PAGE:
Pletcher has given significant amounts of his time and energy to the college. In addition to being an alumnus, he has held a variety of roles on campus, including assistant professor of physical education (1972-74, 1981-82), admissions counselor and assistant director of admissions (1974-75, 1979-81), and athletic director (1999-2007). Throughout his career, he also coached men’s basketball, golf, cross country and track.
After earning his bachelor’s degree in health and physical education from GC, Pletcher taught physical education and coached at Goshen College and WaNee Schools for several years, before earning his master’s degree in physical education from Indiana University in 1978.
During and following graduate school, he taught and coached at Goshen College. He later worked at Northridge High School from 1984-1999, where he served as athletic director for 11 years. He returned to GC as athletic director until 2007, and then worked in the development office until his retirement in 2011.
Pletcher has been an active participant in the Goshen College Maple Leafs Athletic Club. In 2002, he ran a 50-mile race as a fundraiser for GC athletics, raising $20,000 at a time when athletic budgets were on the verge of being cut.
Ken and his wife Justine ’72 live in Goshen and attend College Mennonite Church. They have two adult children, Nathan ’00 and Todd ’05.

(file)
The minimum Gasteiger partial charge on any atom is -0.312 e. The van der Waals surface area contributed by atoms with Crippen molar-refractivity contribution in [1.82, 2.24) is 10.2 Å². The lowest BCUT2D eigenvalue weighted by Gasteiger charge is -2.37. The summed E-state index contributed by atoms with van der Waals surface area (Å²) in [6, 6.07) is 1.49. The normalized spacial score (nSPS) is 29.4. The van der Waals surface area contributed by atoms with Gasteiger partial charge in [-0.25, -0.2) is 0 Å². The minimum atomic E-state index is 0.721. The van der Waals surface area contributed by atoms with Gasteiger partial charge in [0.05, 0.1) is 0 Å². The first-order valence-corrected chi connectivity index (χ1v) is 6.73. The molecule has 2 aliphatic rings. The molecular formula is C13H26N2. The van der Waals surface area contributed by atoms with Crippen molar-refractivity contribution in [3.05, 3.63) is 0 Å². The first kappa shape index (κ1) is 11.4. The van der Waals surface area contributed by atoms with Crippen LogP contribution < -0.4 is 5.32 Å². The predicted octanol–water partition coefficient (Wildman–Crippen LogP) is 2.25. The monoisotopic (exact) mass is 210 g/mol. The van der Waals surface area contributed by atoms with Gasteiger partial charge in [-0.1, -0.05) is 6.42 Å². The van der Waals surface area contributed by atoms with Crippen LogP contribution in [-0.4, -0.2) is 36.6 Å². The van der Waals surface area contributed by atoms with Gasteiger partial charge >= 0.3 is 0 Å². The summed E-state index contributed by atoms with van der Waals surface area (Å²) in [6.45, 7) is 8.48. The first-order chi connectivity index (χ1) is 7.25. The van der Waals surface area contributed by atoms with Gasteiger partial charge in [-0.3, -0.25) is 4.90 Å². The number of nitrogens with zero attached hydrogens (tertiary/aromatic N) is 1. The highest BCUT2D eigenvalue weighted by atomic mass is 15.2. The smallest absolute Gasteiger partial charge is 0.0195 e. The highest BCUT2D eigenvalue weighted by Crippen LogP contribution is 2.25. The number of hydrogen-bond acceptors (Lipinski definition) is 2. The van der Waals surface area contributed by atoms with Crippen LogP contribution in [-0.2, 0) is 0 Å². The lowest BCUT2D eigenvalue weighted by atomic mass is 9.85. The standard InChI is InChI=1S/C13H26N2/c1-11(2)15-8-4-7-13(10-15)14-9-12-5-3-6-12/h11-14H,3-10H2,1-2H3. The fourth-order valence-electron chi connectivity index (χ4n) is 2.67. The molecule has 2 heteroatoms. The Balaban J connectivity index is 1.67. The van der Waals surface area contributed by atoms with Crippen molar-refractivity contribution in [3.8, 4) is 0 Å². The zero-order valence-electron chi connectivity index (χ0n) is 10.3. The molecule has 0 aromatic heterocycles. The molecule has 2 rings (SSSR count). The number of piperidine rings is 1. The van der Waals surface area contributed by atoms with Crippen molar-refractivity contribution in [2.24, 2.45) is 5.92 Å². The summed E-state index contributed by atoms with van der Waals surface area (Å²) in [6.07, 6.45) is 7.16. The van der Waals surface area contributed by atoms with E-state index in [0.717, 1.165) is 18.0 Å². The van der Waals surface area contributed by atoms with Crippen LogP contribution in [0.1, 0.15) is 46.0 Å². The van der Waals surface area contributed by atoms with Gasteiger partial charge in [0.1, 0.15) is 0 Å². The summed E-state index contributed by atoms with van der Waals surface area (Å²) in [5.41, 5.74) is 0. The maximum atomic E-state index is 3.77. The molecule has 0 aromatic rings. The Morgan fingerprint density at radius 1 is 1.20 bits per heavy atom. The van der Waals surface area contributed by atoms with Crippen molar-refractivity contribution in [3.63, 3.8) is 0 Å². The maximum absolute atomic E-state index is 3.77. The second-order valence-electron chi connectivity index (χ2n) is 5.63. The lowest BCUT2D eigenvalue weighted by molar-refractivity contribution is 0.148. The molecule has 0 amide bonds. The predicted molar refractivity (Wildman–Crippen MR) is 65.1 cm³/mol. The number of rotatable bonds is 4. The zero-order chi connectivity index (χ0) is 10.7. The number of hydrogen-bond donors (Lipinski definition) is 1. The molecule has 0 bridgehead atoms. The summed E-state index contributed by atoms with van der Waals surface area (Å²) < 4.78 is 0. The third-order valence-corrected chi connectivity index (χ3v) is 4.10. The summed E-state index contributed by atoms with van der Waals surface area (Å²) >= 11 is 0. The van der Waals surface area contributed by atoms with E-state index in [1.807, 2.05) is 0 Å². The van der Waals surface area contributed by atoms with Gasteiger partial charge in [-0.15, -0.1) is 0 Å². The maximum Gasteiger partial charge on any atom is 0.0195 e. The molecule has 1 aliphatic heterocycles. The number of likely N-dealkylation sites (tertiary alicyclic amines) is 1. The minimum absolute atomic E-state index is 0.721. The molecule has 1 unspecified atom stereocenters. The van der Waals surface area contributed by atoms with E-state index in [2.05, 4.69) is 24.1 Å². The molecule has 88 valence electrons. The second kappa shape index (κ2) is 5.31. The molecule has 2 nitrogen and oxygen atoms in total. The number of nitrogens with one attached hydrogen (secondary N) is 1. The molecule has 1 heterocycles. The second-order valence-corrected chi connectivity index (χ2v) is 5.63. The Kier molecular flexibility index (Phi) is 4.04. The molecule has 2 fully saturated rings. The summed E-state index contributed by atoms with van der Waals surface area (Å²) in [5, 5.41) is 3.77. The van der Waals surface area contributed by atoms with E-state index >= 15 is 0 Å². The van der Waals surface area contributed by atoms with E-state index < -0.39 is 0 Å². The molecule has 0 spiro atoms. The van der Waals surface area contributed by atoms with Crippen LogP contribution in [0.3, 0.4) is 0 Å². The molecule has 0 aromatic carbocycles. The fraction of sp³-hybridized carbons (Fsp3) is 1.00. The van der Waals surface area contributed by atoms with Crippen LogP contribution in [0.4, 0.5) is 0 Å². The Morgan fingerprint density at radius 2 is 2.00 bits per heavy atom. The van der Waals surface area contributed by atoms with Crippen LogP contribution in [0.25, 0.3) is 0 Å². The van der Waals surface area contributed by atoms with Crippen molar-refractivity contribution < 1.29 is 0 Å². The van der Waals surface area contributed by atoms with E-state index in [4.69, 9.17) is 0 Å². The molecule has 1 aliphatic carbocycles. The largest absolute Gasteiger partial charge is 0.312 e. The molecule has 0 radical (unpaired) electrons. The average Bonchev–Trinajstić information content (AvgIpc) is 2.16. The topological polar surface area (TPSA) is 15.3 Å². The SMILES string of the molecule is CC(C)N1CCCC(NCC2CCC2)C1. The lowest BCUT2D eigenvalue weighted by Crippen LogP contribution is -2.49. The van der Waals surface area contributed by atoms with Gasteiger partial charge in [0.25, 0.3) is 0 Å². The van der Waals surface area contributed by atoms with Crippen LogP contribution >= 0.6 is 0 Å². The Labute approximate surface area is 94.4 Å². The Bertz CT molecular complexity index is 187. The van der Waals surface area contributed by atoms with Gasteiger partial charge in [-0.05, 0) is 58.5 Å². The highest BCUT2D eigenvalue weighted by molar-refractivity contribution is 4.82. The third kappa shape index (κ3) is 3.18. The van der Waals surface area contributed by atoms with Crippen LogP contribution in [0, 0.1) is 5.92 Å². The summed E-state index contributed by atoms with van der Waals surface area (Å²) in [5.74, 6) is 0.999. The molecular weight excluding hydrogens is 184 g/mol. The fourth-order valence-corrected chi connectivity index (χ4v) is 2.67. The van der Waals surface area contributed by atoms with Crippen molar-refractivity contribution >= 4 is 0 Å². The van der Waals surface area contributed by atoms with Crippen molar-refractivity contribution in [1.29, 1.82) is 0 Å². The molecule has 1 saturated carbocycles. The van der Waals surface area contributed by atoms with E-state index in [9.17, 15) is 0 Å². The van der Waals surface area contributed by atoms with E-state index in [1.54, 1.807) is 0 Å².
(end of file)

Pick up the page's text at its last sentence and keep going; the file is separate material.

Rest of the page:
Alice Gunden Bender ’80 – Dr. Ruth Gunden Champion of Character award (Full story)
Alice Gunden Bender ’80 has dedicated her professional career to helping people live healthier lives.
As the associate director for nutrition programs at the American Institute for Cancer Research (AICR) in Washington, D.C., Bender promotes healthy lifestyle choices for lower cancer risk. AICR studies the link between diet and cancer, funding research in nutrition, physical activity and cancer prevention and survival.
Bender keeps healthcare providers up to date on the research for cancer prevention and helps the public stay informed on cancer-preventive lifestyle choices as AICR’s spokesperson.
While earning her bachelor’s degree in home economics at Goshen College, Bender was also a member of the women’s tennis team. After completing a master’s degree in nutrition and public health from Teacher’s College, Columbia University, Bender developed the nutrition services program for students at the University of Georgia Health Center in Athens, Georgia. She has served in leadership roles in professional organizations, including as president of the Georgia Dietetic Association in 2006.
Bender has been involved in church activities, providing food for Warm Nights, a short-term shelter program, and community café, both sponsored by her home congregation, Hyattsville Mennonite Church in Maryland.
Bender currently resides in Washington, D.C., with her husband, Michael Bender ’80. They have two daughters, Emily and Katie ’06, and a new grandson. As Ruth Gunden’s niece, she is especially honored to receive this award.
– Dominique Chew ’15 contributed to this story